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Scientific Investigations Report 2009–5167

Prepared in cooperation with the New Jersey Department of Environmental Protection and the U.S. Army Corps of Engineers

Methodology for Estimation of Flood Magnitude and Frequency for New Jersey Streams

By Kara M. Watson and Robert D. Schopp

ABSTRACT

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Methodologies were developed for estimating flood magnitudes at the 2-, 5-, 10-, 25-, 50-, 100-, and 500-year recurrence intervals for unregulated or slightly regulated streams in New Jersey. Regression equations that incorporate basin characteristics were developed to estimate flood magnitude and frequency for streams throughout the State by use of a generalized least squares regression analysis. Relations between flood-frequency estimates based on streamflow-gaging-station discharge and basin characteristics were determined by multiple regression analysis, and weighted by effective years of record. The State was divided into five hydrologically similar regions to refine the regression equations. The regression analysis indicated that flood discharge, as determined by the streamflow-gaging-station annual peak flows, is related to the drainage area, main channel slope, percentage of lake and wetland areas in the basin, population density, and the flood-frequency region, at the 95-percent confidence level. The standard errors of estimate for the various recurrence-interval floods ranged from 49 to 63.9 percent.

Annual-maximum peak flows observed at streamflow-gaging stations through water year 2007 and basin characteristics determined using geographic information system techniques for 254 streamflow-gaging stations were used for the regression analysis. Drainage areas of the streamflow-gaging stations range from 0.18 to 779 mi2. Peak-flow data and basin characteristics for 191 streamflow-gaging stations located in New Jersey were used, along with peak-flow data for stations located in adjoining States, including 25 stations in Pennsylvania, 17 stations in New York, 16 stations in Delaware, and 5 stations in Maryland. Streamflow records for selected stations outside of New Jersey were included in the present study because hydrologic, physiographic, and geologic boundaries commonly extend beyond political boundaries.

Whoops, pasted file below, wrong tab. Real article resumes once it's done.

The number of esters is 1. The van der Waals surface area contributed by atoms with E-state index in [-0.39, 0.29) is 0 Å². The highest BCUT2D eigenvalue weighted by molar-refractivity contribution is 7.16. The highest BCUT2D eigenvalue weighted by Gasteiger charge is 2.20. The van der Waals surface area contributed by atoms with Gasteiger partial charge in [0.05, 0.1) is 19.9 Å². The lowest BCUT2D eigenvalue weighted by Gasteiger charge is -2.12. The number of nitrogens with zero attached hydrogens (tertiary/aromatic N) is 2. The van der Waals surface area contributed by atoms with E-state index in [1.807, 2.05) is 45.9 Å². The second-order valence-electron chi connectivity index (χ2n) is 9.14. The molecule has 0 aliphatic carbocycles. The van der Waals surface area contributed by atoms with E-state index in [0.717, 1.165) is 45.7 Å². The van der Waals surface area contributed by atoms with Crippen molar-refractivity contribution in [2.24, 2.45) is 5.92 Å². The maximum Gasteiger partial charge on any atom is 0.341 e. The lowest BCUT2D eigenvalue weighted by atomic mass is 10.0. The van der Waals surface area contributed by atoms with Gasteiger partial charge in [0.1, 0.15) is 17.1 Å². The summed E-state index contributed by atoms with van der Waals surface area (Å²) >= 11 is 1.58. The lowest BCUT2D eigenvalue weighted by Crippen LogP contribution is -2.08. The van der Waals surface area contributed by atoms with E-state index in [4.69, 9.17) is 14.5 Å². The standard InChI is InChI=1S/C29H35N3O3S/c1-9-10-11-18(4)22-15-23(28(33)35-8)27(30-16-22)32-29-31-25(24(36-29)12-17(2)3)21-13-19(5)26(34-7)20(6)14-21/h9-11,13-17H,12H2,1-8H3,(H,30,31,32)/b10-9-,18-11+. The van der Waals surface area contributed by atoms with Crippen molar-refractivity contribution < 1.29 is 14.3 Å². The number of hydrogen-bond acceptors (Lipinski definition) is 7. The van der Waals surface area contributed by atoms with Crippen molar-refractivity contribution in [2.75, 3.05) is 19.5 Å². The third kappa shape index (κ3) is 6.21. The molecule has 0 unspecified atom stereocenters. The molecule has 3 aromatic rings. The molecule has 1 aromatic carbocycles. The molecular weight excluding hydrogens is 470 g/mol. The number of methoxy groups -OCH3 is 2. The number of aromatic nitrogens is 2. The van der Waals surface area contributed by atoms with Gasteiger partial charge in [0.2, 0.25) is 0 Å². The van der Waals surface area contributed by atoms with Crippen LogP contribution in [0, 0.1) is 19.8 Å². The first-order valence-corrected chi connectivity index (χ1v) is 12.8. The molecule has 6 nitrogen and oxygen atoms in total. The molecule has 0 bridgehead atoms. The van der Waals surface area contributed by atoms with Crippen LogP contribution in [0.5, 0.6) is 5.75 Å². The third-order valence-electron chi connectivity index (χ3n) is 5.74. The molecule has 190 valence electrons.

The StreamStats web application was developed cooperatively by the U.S. Geological Survey and the Environmental Systems Research Institute, Inc., and was designed for national implementation. This web application has been recently implemented for use in New Jersey. This program used in conjunction with a geographic information system provides the computation of values for selected basin characteristics, estimates of flood magnitudes and frequencies, and statistics for stream locations in New Jersey chosen by the user, whether the site is gaged or ungaged.

Revised, May 2010

First posted September 18, 2009

For additional information contact:
Director,
New Jersey Water Science Center
U.S. Geological Survey
810 Bear Tavern Road, Suite 206
West Trenton, NJ 08628

http://nj.usgs.gov/

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Suggested citation:

Watson, K.M., and Schopp, R.D., 2009, Methodology for estimation of flood magnitude and frequency for New Jersey streams: U.S. Geological Survey Scientific Investigations Report 2009–5167, 51 p.



Contents

Abstract

Introduction

Methods of Study

Development of Flood-Frequency Regression Equations

Regression Analysis and Resultant Equations

Flood Frequency and Magnitude at Gaged Sites

Estimation of Flood Frequency and Magnitude at Ungaged Sites

Estimation of Flood Frequency and Magnitude for an Ungaged Site Upstream or Downstream from a Gaged Site

Estimation of Flood Frequency and Magnitude for a Site Between Gaged Sites

StreamStats

Summary

Acknowledgments

References Cited

Appendix 1. Results of skew analysis for 119 streamflow-gaging stations in New Jersey and surrounding States

Appendix 2. Flood-frequency estimates computed from observed streamflow-gaging-station data, estimates predicted from regression equations, and a weighted average for streamflow-gaging stations



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